« Reply #96 on: July 27, 2007, 02:34:51 PM »
You're right that I didn't ask you what you believed.  Neither was that my criticism of your approach.  My criticism was that your approach of calling the gospels in their entirety "parables" (rather than simply pointing out where there are parables in the gospels) structurally degrades the importance that what happened actually happened.
Well, I believe that Mark, especially with the ending that isn't an ending, functions like a parable, or, I've compared the gospels also to sermons, where good preachers take traditional material (namely the texts of scriptures) and proclaim it in ways that make sense to and bring a message to a contemporary audience. Seldom is the main point in a sermon the giving of just a history lesson. Even when preaching historical stuff, at least my aim is to make it an exciting story that draws the hearers into the story, so that they are no longer like observers of what happened a long time ago to others, but they become participants in the story. (I think that's what parables seek to do.)

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Jesus really did suffer and die and rise again, and all of this matters.  If it didn't really and truly happen, then we are still in our sins.  Your theology has to be able to account for the central structural importance of the facticity of these events of Jesus life for Christian proclamation.  Christians have not treated them in a by-the-by manner where you can take their facticity or leave their facticity (as you previously had approvingly quoted Borg as saying) because this is to change the nature of the Gospel itself.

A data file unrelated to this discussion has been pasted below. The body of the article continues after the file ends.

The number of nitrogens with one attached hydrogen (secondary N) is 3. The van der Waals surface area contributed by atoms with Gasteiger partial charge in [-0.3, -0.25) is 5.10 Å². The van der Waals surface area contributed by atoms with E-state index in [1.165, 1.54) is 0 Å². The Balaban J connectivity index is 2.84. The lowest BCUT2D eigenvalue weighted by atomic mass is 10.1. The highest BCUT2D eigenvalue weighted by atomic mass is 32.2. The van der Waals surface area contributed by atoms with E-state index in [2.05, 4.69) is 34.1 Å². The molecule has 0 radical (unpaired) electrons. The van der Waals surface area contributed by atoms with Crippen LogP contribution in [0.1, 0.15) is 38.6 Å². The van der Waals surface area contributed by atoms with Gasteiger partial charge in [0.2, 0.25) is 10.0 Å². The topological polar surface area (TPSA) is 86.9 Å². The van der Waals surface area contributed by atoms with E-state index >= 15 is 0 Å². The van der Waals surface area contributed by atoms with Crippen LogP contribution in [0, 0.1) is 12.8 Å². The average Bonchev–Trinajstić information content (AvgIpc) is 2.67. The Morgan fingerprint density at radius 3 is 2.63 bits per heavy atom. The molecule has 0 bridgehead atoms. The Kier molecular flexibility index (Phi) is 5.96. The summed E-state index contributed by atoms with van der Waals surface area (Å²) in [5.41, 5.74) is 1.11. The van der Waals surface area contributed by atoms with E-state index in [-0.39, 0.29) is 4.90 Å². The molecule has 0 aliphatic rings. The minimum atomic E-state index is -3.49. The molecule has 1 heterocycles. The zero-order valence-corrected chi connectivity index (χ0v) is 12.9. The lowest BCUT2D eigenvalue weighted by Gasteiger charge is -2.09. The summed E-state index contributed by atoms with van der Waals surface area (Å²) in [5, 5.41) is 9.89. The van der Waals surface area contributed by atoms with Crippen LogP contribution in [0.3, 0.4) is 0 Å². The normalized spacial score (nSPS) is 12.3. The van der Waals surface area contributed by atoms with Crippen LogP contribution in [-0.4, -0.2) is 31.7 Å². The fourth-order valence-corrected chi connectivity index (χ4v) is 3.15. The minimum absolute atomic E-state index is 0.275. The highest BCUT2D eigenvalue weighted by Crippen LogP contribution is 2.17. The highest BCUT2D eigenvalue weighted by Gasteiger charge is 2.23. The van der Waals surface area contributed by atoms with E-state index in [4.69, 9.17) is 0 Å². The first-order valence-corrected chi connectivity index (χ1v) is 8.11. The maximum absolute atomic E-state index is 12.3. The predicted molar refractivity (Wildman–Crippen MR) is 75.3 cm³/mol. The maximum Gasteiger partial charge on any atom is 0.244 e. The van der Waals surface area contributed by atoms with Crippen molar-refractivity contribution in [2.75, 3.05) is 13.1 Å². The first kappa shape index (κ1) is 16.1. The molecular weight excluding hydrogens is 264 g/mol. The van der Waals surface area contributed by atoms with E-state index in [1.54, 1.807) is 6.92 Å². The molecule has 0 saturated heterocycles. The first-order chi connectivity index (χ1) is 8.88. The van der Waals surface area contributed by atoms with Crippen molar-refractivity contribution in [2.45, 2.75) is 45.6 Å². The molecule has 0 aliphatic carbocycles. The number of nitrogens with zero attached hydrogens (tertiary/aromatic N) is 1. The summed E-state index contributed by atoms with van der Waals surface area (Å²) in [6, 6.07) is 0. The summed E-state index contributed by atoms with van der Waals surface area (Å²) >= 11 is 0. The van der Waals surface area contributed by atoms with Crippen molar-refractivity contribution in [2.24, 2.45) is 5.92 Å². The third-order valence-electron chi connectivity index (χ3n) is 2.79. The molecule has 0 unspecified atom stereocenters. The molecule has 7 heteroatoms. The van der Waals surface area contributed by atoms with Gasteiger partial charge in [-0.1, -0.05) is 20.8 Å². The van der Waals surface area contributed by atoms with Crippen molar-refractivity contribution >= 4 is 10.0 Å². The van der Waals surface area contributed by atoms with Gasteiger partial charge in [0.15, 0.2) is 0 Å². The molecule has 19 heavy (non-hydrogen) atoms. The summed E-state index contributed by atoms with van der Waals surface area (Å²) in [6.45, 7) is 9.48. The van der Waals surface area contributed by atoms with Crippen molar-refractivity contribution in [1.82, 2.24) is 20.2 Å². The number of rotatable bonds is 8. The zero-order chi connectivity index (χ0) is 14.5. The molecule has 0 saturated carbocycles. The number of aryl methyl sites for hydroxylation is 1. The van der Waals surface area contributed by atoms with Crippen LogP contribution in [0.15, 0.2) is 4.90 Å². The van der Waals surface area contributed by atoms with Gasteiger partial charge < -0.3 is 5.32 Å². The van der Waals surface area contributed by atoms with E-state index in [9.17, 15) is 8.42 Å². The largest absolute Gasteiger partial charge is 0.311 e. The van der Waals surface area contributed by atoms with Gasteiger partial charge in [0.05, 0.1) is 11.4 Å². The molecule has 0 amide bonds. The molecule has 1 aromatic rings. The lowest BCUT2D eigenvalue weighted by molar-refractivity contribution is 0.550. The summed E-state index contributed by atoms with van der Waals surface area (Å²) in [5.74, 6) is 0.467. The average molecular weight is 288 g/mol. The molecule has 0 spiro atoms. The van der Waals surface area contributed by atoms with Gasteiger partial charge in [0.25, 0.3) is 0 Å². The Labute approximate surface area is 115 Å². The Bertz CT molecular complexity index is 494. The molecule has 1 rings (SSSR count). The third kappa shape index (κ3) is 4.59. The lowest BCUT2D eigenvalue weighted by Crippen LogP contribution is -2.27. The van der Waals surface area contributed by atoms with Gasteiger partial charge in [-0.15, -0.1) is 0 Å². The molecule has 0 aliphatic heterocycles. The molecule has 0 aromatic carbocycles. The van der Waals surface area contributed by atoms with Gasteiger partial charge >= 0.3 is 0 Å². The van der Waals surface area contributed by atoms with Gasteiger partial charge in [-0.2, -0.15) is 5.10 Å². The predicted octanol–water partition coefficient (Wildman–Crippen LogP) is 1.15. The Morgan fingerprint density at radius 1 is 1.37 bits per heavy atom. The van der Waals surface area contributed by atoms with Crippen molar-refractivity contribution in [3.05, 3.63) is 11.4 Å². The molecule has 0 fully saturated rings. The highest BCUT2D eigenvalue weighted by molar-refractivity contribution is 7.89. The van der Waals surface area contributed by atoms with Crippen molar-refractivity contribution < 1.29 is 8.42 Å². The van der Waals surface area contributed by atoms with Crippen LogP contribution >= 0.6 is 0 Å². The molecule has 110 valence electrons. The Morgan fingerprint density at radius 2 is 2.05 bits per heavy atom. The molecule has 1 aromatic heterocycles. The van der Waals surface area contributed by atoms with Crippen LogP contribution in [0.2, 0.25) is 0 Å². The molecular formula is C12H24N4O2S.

What Borg argues is that the way historical events were remembered was colored by the developing tradition. Most notably, the resurrection then colored everything they remembered about the pre-resurrected Jesus; and probably influenced the way they remembered him, and certainly how they came to understand things he said and did. I think that that's just part of human nature.

After 9/11, I think all of us found new and different ways of interpreting and applying biblical texts because of that tragic event. Although we aren't writing holy scriptures, we do write sermons, and we know that our experiences, our growth and maturity as Christians, insights given to us by others, influence the way we read and understand scriptures and what we write in sermons.